Tennessee’s Homecoming

HUMANITIES, July/August 2010, Volume 31, Number 4

Tom Williams arrived in New Orleans from his hometown of St. Louis the day after Christmas, 1938, looking for a “new scene” to inspire his writing (and hoping to land a job with the Louisiana branch of the Federal Writers’ Project). The twenty-eight-year-old was immediately awestruck by the French Quarter’s decaying charm—rust-eaten lace ironwork, flophouses next door to pricey antique shops, dark narrow passages leading to lush courtyards “full of palms, vines and flowering poinsettia,” and the “rattle-trap” streetcars—one named Desire and the other Cemeteries.

Two days later, from his small hotel room on Royal Street, he wrote: “I am delighted, in fact enchanted with this glamorous, fabulous old town. . . . Here surely is the place that I was made for if any place on this funny old world.” In New Orleans, Tom found his voice, changed his name to Tennessee, and started writing plays that transformed the American stage and made him a household name. Between 1944 and his death in 1983, Williams wrote some thirty full-length plays, two that won Pulitzers.

Williams’s characters have taken up permanent residence in American culture, even finding their way into the newest Disney princess feature, where the wealthy sugar mill owner is called Big Daddy and the family dog is named Stella. Williams’s stories of lost souls have garnered enthusiastic audiences around the globe, although Bolshoi Pa doesn’t quite translate the “Southern-ness” of Big Daddy.

“He changed our idea of beauty,” said award-winning playwright and film director John Patrick Shanley at the opening night gala of the 24th Annual Tennessee Williams/New Orleans Literary Festival supported by the Louisiana Endowment for the Humanities.

Shanley delivered a moving tribute to Williams on the set of The Night of the Iguana at the Le Petit Théâtre du Vieux Carré, just steps away from the St. Peter Street apartment where Williams wrote a major portion of A Streetcar Named Desire. As part of the gala event, actress Lois Smith masterfully performed a monologue from Orpheus Descending, revisiting the role of Carol, which she played in the original 1957 production: “I used to be what they call a Christ-bitten reformer. You know what that is?—A kind of benign exhibitionist. . . . Well, all that was a pretty long time ago, and now I’m not a reformer any more. I’m just a ‘lewd vagrant.’”

Every March, those who love books, the works of Tennessee Williams, and New Orleans descend upon the French Quarter—the place Williams called his “spiritual home”—for five days of author readings, walking tours, panel discussions, cocktail receptions, master classes, theater productions, restaurant offerings, film screenings, poetry slams, jazz performances, a scholars’ conference, and a wacky Stella and Stanley shouting contest, commonly known as the Stell-Off.

Photo of a man in gold spray paint, head thrown back as if yelling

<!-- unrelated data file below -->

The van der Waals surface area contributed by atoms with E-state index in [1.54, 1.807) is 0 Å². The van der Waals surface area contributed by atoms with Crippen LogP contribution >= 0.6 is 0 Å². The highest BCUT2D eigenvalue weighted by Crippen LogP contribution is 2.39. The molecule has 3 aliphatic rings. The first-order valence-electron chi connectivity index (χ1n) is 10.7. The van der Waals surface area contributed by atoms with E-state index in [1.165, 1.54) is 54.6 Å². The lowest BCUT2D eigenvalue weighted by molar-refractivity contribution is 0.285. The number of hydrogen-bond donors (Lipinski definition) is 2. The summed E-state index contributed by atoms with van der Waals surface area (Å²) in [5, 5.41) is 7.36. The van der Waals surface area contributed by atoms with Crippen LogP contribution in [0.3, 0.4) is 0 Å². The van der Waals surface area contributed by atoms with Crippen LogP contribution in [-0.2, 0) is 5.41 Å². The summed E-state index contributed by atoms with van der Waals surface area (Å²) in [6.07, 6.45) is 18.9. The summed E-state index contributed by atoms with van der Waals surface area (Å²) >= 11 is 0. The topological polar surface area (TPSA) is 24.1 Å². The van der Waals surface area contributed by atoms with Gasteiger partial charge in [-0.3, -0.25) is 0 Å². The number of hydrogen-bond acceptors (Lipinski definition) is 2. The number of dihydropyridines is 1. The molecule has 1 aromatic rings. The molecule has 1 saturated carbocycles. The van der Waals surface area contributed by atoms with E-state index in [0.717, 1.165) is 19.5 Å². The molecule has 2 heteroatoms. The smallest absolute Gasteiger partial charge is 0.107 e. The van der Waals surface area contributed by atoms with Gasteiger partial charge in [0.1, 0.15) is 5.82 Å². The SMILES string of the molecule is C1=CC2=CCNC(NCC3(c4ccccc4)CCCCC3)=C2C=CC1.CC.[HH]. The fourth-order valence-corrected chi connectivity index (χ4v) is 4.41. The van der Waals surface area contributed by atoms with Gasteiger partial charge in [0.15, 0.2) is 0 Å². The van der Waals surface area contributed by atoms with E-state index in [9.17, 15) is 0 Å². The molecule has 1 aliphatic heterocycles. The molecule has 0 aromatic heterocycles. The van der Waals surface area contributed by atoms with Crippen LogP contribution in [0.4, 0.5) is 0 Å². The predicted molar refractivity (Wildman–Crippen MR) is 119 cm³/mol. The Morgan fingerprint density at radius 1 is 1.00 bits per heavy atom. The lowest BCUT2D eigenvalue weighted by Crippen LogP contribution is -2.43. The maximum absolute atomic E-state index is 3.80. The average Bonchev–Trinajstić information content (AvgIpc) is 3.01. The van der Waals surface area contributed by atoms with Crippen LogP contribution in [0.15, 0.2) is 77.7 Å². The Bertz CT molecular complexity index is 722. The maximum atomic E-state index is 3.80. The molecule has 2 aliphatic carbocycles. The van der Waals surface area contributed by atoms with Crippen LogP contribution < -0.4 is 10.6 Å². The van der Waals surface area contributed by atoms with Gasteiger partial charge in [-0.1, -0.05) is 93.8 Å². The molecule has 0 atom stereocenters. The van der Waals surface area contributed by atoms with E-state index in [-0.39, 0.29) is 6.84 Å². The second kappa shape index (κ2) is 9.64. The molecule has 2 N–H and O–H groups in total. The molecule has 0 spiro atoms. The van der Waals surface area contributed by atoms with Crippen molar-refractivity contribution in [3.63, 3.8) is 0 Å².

Photo caption

Timothy Evans, a mime, placed third in the Stell-Off.

Photo by Earl Perry

As I made my way to Jackson Square to see what all the shouting was about, I realized I had underestimated how popular the Stell-Off was. Throngs of people were gathered (a credit to New Orleans’s charitable open-container tradition perhaps) to hear the iconic yell, “STELLAAA!” Although I couldn’t see the contestants, I could certainly hear them—except for one, a mime, who came in third.

Another popular event, although not as mobbed, was the panel discussion “I Remember Tennessee” with Smith, along with playwright Edward Albee and Kenneth Holditch, professor emeritus of English of the University of New Orleans and one of the founders of the festival.

Holditch recalled how Williams wrote the character of Val Xavier in Orpheus Descendingwith Elvis in mind. Holditch (who went to junior high school with Elvis in Tupelo, Mississippi) said, “Tennessee was very fond of Elvis. He thought he was wonderful. When Tennessee and his mother were in Hollywood, they met Elvis Presley. He (Tennessee) wanted him to star in Orpheus Descending, but Colonel Parker, of course, was having nothing to do with it.” Adding, “It’s the reason why Val has a guitar.”

“His laugh was very loud,” remembered Albee, who imitated it for the audience. “When I was writing Who’s Afraid of Virginia Woolf? , I thought it would be fun to have a couple of lines in there that would amuse Tennessee. So in Act 3, when George comes in with the flowers, what does he say?: ‘Flores; flores para los muertos. Flores’—from Streetcar. And in the second act there is a reference, I believe, to a play called The Poker Night, which was—you may not know this—the original title of A Streetcar Named Desire. So I thought that would amuse Tennessee. And he told me that it did.”

Although Williams was not the first writer to head for the bohemian spirit of the French Quarter—William Faulkner, Kate Chopin, Sherwood Anderson, and Lillian Hellman all spent time living in and writing about New Orleans—the bond between Williams’s plays and New Orleans is particularly strong. “Later in his life, Williams insisted that more than half of his best work had been written in New Orleans,” says Holditch, including short stories, short plays, poems, and three of his most successful full-length dramas—StreetcarSuddenly Last Summer, and Vieux Carré.

black and white photo of two men talking
Photo caption

Andy Warhol (left) and Tennessee Williams (right) chat on the S.S. France, 1967.

World Journal Tribune photo by James Kavallines, Library of Congress

Williams wrote: “If I can be said to have a home, it is in New Orleans, where I’ve lived off and on since 1938 and which has provided me with more material than any other part of the country.” He fondly called the French Quarter, “a place in love with life.”